When you are a tortoiseshell of vast dignity, you are entitled to your secrets.
Roxy gave me permission to tell you one: she loved Neil Young.
If Crosby, Stills, and Nash’s coolest friend had any sense, he would have hurried his heart of gold to Ringoes. Old man Neil was a special inspiration to our cinnamon girl.
Meanwhile, Roxy inspired us all. A Snickers bar of curlicues and curiosity, she was breathtaking but humble, thoughtfulness in technicolor.
She carried all of her fourteen years with poise. Neither diabetes nor gastrointestinal festivities could dim her dignity. She was a one-cat gold rush. We were rich in Roxy.
Like the aurora borealis of her coat, Roxy’s life swirled with colors sweet and pungent. To pluck out the pain would risk the radiance. Roxy was a feline in full, at home in her skin and her story.
But just as spring returned, Roxy’s body became uninhabitable.
It was as though little foxes set the thousand ends of Roxy’s hair on fire. All at once, she faced a four-alarm blaze: GI infection, pleural effusion, diabetic ketoacidosis (dastardly, deadly “DKA”), and the specter of leukemia.
The odds were grim. But the moon is darkest when it’s new, and hope is newborn nightly at Tabby’s Place.
A pack of oddballs with no stomach for “odds,” we rushed Roxy to Dr. Fantastic. Things proceeded to get worse, light constricting to a crescent. Roxy’s ketones raged, her appetite flagged, and the fluid around her heart prevented the most promising path: a feeding tube.
Roxy’s body was not her friend.
But Roxy had many friends making many forms of music.
There were the miracle workers at the specialty vet. We collectively refer to them as “Dr. Fantastic” for a reason, for their skills and compassion are second to none.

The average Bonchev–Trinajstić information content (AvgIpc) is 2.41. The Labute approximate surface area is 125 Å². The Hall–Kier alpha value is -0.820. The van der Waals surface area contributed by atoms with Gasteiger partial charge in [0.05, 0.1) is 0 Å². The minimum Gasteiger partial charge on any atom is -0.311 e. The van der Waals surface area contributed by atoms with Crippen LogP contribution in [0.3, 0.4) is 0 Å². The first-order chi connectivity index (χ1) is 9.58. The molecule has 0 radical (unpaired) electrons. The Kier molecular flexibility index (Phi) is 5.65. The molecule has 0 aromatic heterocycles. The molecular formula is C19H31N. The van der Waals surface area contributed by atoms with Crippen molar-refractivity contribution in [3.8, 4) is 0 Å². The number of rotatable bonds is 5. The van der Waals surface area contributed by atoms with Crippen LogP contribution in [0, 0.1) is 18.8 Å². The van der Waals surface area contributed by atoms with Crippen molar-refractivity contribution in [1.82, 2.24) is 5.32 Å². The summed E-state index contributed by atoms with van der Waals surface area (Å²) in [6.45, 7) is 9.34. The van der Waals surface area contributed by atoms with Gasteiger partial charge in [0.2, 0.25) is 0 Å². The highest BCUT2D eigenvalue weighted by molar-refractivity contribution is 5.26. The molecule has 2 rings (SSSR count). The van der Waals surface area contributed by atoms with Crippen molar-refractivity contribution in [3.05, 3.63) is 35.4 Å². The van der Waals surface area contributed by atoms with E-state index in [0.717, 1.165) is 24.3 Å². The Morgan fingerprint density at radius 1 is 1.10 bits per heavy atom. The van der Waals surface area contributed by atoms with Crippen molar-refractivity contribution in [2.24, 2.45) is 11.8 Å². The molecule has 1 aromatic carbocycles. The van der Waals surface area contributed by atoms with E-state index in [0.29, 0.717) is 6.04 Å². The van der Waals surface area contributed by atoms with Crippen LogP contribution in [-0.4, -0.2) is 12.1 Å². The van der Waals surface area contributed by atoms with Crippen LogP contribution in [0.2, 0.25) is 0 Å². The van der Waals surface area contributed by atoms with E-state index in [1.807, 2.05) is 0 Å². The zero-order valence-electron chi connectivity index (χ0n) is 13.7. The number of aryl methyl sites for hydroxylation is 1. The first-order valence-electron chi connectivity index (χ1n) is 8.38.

There were our staff and volunteers, heartsick rebels refusing to despair. Prayers and good thoughts, fields of golden love and songs in the night, fringed our shaggy girl with graces that can’t be weighed.
There was our vet team, ferociously collaborating with the specialists, turning down the volume of their own heartache to stay calm for the rest of us, relaying information and surrendering sleep.
And there was Neil Young.
Like Roxy, Neil has diabetes. Like Roxy, Neil has been ogled by long odds, with polio and epilepsy circling him like buzzards at an early age. Like Roxy, Neil has suffered greatly.
Like Roxy, Neil has kept on rocking in the free world.
Roxy leaned into that feisty music in intensive care.
She whispered to herself: somewhere out there, Neil is getting through nights with DKA, too. Neil is adjusting his insulin. Neil is adjusting his sails to the wild winds of age.
Neil and I, we have the same heart of gold.
In the moonless hour, something shifted. Roxy’s deep music surged, her infection retreated, and plural signs of hope replaced her pleural effusion.
Biopsies revealed inflammation, not cancer. Dr. Fantastic was able to place the feeding tube, swashbuckle the DKA, and send our girl home.
We all glowed like stars, welcoming our queen.
Roxy faced difficult days of tube-feeding. We applied a continuous glucose monitor to efficiently determine her insulin requirements. We were anxious, impatient for her life to be cinnamon again.
But golden light was calling.
Beyond the horizon, where the harvest moon and the aurora swirl in colors too bright for this world, Roxy’s song gathered strength. Hers would not be the victory we would choose.
Neither would it be a defeat.
My words come up empty in hours like this, gazing helplessly into the black sky. I will never be able to say that death is “good” or “natural” or anything in the universe of “okay.”
But in the mystery of invincible music, we have all won.
We have split like apricots for a cherry-chocolate cat who taught us sweetness.
We have learned that, if you think you’ve seen love’s last gasp, you are still as newborn as hope.
We have found that this free, feral world will rob us and ravel our hearts, only to leave us emptied but rich, grieving but golden, scarred but certain it was all worth it.
We have been rocked and Roxied. We would never return the pain at the price of the love.
This is the music we make, that makes us.
Beloved Roxy, until we meet again, keep on rocking in the freedom of the angels.